Recipient of a 2017 Académie de la vie littéraire Prize
From poet-provocateur Moez Surani comes ةيلمع Operación Opération Operation 行 动 Oперация—a book-length poetic inventory of contemporary rhetoric of violence and aggression, as depicted through the evolution of the language used to name the many military operations conducted by UN Member Nations since the organization’s inception in 1945.
With ةيلمع Operación Opération Operation 行动 Oперация, Surani draws from two poetic traditions—conceptual poetry, with its appropriation and filtration of language and its methodological focus on establishing rigorous constraints from which poems develop and emerge; and inventory poems that aggregate small parts into larger, inferred meanings. In so doing, he achieves two important aims: On the one hand, he shows that no word is free from connoting violence—where “tulip” and “grasshopper” are equal to “killer” and “bone breaker,” no word is inherently innocent, beautiful, or good. On the other hand, he provokes people to consider whether their personal values match the values of the military operations that are conducted by their countries, often in the name of protecting and/or representing those same citizens.
By pulling military language away from euphemism—effectively, making it account for its doublespeaking ways— ةيلمع Operación Opération Operation 行动 Oперация documents the chasm that exists between these two sets of values, and gives voice to the many lives lost in conflicts around the world, in a volume that will speak equally to lovers of contemporary poetry, language, and linguistics, as to readers interested in politics, international relations, and public discourse.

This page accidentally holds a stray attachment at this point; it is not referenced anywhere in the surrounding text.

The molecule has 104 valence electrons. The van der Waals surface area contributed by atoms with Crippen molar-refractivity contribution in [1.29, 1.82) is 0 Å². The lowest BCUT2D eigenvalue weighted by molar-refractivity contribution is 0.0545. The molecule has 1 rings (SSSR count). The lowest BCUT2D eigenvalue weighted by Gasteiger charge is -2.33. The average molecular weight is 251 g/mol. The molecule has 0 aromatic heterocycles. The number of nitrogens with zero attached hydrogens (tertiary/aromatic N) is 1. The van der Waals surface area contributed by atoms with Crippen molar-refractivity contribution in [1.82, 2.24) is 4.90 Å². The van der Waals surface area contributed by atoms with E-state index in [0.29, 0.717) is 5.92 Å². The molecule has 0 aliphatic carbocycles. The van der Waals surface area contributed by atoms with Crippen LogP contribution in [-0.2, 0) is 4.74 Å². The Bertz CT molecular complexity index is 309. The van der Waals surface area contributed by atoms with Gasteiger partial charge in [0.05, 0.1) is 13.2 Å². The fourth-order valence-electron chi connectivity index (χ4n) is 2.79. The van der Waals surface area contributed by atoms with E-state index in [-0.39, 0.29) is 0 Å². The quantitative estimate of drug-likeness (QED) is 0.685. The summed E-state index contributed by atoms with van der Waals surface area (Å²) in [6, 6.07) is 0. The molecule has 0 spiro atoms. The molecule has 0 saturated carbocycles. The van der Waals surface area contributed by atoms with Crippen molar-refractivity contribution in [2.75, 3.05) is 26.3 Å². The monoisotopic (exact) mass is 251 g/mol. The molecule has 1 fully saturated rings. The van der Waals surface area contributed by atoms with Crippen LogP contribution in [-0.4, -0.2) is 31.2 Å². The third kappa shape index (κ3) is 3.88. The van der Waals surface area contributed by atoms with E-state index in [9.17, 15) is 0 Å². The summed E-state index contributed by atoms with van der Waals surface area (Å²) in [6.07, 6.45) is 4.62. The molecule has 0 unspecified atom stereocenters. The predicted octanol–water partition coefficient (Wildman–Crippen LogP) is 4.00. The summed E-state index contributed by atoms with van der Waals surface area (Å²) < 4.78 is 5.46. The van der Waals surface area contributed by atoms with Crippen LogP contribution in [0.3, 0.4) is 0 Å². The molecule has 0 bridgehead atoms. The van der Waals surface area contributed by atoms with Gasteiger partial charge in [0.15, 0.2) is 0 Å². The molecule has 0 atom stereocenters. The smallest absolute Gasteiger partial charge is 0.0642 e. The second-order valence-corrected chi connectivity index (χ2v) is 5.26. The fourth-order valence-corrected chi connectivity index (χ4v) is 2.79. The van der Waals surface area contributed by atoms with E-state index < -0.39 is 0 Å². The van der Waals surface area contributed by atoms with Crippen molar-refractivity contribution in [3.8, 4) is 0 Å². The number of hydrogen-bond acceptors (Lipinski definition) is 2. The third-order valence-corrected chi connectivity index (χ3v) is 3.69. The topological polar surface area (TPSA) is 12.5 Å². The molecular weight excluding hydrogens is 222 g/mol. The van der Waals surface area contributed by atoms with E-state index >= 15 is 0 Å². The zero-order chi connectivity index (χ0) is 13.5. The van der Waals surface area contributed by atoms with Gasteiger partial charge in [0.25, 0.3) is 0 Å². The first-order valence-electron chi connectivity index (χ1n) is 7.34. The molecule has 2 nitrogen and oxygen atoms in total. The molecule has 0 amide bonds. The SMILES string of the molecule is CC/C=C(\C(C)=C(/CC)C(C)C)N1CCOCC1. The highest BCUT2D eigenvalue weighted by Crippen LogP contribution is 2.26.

Watch the Book Launch and Reading:
Praise for ةيلمع Operación Opération Operation 行动 Oперация:
“Words, first, then evidently turning into names, but names of what? Racking up four thousand military operations by United Nations member states since 1945, Moez Surani’s list is far from simple. Who knew that the UN was writing a long poem? Or that this particular long poem would resound in the mind like Pound’s Cantos, that ‘poem including history’? A stunning compilation of linguistic fertility—and fertilization— courtesy of a political organization listing in the wind over half a century. But it takes a listener to detect that shiver in the atmosphere, and this astonishing book is deep listening through and through.” —Jed Rasula, author of Destruction Was My Beatrice: Dada and the Unmaking of the Twentieth Century